Deandre Ayton

Harden, Giannis, George Named MVP Finalists

Defending champion James Harden, Giannis Antetokounmpo and Paul George are the finalists for this season’s Most Valuable Player award, the league announced in a press release.

The voting is expected to be close between Harden, who averaged 36.1 PPG and 7.5 APG during the regular season, and Antetokounmpo, who carried the Bucks to the best record in the league while averaging 27.7 PPG, 12.5 RPG and 5.9 APG. George averaged 28.0 PPG, 8.2 RPG and 4.1 APG.

[RELATED: Hoops Rumors’ 2019 NBA Award Picks: Most Valuable Player]

The league also released the finalists for its other awards. The winners will be revealed during a TNT broadcast on Monday, June 24.

Deandre Ayton, Luka Doncic and Trae Young are the finalists for the Rookie of the Year award, while Lou Williams heads the field for the Sixth Man award. His Clippers teammate, Montrezl Harrell, and Domantas Sabonis are the other finalists.

Antetokounmpo and George are also finalists for the Defensive Player of the Year award along with Rudy GobertDe’Aaron Fox, D’Angelo Russell and Pascal Siakam will vie for the Most Improved Player honor, while Mike Budenholzer, Michael Malone and Doc Rivers received the most votes for the Coach of the Year award.

Suns Notes: Kokoskov, Ayton, Coaching Search

The Suns‘ decision to dismiss head coach Igor Kokoskov was more about the club’s direction and circumstances rather than its win-loss record, says John Gambadoro of Arizona Sports 98.7 (Twitter links). When Kokoskov was hired, there was an expectation that the Suns would look to contend for a playoff spot right away, but after regressing and getting younger in 2018/19, the club wants to start over with someone new.

As Gambadoro explains (via Twitter), the Suns figure to target a coach who is more of a player-development specialist than a tactician. Deandre Ayton‘s development, in particular, will be a primary focus for the club’s next coach, with Gambadoro suggesting (via Twitter) that the young center wasn’t always used in the right way during his rookie season.

While Monty Williams and David Vanterpool have been identified as the first two names on the Suns’ list of potential targets, the team is expected to talk to many candidates, according to Gambadoro, who notes that there’s no set timeline for a new hire.

Here’s more on the Suns:

  • Touching on another reason that Kokoskov was let go, Gambadoro tweets that Suns players liked the head coach, but felt as though assistant Joe Prunty was more in charge of the bench than Kokoskov was.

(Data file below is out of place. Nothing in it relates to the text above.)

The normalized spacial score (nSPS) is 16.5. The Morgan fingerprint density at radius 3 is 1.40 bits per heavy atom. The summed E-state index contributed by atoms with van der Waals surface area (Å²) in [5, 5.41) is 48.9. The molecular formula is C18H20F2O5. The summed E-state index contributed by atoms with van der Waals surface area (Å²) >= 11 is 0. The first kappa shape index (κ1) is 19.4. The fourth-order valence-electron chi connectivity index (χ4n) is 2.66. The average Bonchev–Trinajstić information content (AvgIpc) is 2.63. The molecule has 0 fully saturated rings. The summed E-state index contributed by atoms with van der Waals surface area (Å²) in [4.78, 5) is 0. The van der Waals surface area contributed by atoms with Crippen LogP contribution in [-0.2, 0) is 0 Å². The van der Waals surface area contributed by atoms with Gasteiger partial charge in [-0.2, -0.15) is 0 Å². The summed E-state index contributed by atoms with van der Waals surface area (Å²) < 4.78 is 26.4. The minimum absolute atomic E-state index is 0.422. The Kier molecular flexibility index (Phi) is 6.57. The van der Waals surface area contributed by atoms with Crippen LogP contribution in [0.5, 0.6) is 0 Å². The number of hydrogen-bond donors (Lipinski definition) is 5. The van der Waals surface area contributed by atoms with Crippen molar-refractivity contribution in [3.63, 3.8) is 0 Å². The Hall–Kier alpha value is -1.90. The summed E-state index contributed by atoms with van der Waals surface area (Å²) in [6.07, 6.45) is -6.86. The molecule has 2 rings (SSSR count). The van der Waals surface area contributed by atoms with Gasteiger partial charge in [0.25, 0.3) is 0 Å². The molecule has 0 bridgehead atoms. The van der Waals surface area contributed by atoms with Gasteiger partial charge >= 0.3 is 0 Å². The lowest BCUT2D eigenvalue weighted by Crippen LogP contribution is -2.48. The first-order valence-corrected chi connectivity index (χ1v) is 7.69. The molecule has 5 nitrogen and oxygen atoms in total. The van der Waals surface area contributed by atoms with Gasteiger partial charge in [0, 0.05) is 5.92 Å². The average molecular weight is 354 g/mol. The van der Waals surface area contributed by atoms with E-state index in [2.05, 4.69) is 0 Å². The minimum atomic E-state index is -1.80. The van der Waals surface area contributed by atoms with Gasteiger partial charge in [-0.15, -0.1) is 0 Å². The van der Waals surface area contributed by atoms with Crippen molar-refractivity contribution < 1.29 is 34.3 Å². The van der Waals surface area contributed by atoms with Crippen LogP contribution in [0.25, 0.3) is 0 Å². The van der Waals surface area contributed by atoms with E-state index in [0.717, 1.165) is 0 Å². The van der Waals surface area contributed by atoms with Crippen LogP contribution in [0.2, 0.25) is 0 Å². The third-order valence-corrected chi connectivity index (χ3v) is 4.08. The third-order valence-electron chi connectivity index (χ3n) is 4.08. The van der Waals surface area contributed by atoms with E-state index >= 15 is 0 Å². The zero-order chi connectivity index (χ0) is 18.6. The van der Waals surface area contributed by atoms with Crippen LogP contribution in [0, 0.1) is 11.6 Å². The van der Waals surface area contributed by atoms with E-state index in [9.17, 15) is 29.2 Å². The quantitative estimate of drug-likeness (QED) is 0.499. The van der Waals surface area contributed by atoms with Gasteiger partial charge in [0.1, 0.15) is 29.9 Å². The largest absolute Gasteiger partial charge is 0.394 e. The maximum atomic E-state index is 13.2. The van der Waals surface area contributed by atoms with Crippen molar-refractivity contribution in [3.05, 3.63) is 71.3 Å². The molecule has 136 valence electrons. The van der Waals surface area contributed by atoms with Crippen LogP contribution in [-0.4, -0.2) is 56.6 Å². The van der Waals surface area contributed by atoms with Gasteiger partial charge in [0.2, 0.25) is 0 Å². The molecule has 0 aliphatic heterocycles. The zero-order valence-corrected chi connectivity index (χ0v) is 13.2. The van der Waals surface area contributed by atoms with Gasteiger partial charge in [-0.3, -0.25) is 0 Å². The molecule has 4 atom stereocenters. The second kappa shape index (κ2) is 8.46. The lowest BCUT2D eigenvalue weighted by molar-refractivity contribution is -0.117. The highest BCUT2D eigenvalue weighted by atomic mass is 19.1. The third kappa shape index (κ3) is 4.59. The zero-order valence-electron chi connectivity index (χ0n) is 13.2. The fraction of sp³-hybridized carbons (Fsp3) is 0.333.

• The Suns are about to employ their seventh head coach since the start of the 2012/13 season, and Kent Somers of The Arizona Republic argues that team owner Robert Sarver is to blame for the seemingly endless coaching turnover in Phoenix. All of the Suns’ dysfunction can be traced back to Sarver, according to Somers, who writes that the owner mistakenly believes he knows how to identify talent on the court and in the front office.
  • The Suns named James Jones as their permanent general manager and hired Jeff Bower as their senior VP of basketball operations the day after the regular season ended. Since then, Jones and Bower have yet to speak publicly. That has to change after the firing of Kokoskov, per Sean Deveney of Sporting News, who contends that the club owes it to its fans to explain the decision and discuss the franchise’s direction.

Pacific Notes: Green, Ayton, Gilgeous-Alexander

A hot topic during the NBA season so far has been the inconsistent play and effort from the Warriors. Whether it is a result of injuries or struggles from key star players, the Warriors just haven’t played to the best of their abilities during the first half of the regular season. As Monte Poole writes for NBC Sports California, Draymond Green is ultimately the key to the Warriors turning things around and hitting their stride.

Poole writes that Green can look like a Defensive Player of the Year candidate one night, only to produce a pedestrian effort the next game. Green’s offensive struggles are no secret, especially with his inability to hit long-range shots cramping the Warriors’ floor spacing. But Poole believes that Green being fully engaged defensively on a more consistent basis will provide the team with that extra energy to compete at their highest level.

With DeMarcus Cousins set to return in the coming weeks, it will be interesting to see how he fits on the floor and what he provides for a Warriors team clearly searching for their competitive edge.

There’s more from the Pacific division:

  • At a recent practice, Suns rookie big man Deandre Ayton discussed the fact that he feels the pressure of expectations, mainly as a result of his competitiveness and desire to win.
  • After getting off to a very strong start, Clippers‘ rookie guard Shai Gilgeous-Alexander has struggled in recent weeks as he has hit the “rookie wall.” However, as Andrew Greif points out for The Los Angeles Times, Doc Rivers continues to be impressed with the young guard’s work ethic and understands that he will need more time to get over the hump this season.